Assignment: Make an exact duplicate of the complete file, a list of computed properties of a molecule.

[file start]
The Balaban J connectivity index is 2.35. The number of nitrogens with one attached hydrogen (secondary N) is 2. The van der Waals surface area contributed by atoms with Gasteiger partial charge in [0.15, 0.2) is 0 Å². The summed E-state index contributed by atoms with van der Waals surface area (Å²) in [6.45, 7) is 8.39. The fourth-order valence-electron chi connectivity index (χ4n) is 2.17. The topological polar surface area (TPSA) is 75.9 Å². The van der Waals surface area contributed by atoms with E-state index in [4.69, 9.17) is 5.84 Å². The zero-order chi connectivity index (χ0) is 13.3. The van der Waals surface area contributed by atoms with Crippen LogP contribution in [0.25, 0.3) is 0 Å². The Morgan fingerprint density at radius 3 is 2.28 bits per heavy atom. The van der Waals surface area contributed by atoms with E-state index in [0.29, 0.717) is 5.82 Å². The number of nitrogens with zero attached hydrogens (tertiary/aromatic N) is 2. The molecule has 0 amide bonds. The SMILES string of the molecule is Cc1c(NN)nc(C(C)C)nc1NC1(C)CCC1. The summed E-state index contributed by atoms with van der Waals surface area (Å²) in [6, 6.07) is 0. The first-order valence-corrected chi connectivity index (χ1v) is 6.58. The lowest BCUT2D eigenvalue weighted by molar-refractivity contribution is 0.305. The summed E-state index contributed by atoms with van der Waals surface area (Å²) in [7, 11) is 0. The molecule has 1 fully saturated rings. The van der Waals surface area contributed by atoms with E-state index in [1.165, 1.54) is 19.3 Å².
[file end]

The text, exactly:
The Balaban J connectivity index is 2.35. The number of nitrogens with one attached hydrogen (secondary N) is 2. The van der Waals surface area contributed by atoms with Gasteiger partial charge in [0.15, 0.2) is 0 Å². The summed E-state index contributed by atoms with van der Waals surface area (Å²) in [6.45, 7) is 8.39. The fourth-order valence-electron chi connectivity index (χ4n) is 2.17. The topological polar surface area (TPSA) is 75.9 Å². The van der Waals surface area contributed by atoms with E-state index in [4.69, 9.17) is 5.84 Å². The zero-order chi connectivity index (χ0) is 13.3. The van der Waals surface area contributed by atoms with Crippen LogP contribution in [0.25, 0.3) is 0 Å². The Morgan fingerprint density at radius 3 is 2.28 bits per heavy atom. The van der Waals surface area contributed by atoms with E-state index in [0.29, 0.717) is 5.82 Å². The number of nitrogens with zero attached hydrogens (tertiary/aromatic N) is 2. The molecule has 0 amide bonds. The SMILES string of the molecule is Cc1c(NN)nc(C(C)C)nc1NC1(C)CCC1. The summed E-state index contributed by atoms with van der Waals surface area (Å²) in [6, 6.07) is 0. The first-order valence-corrected chi connectivity index (χ1v) is 6.58. The lowest BCUT2D eigenvalue weighted by molar-refractivity contribution is 0.305. The summed E-state index contributed by atoms with van der Waals surface area (Å²) in [7, 11) is 0. The molecule has 1 fully saturated rings. The van der Waals surface area contributed by atoms with E-state index in [1.165, 1.54) is 19.3 Å².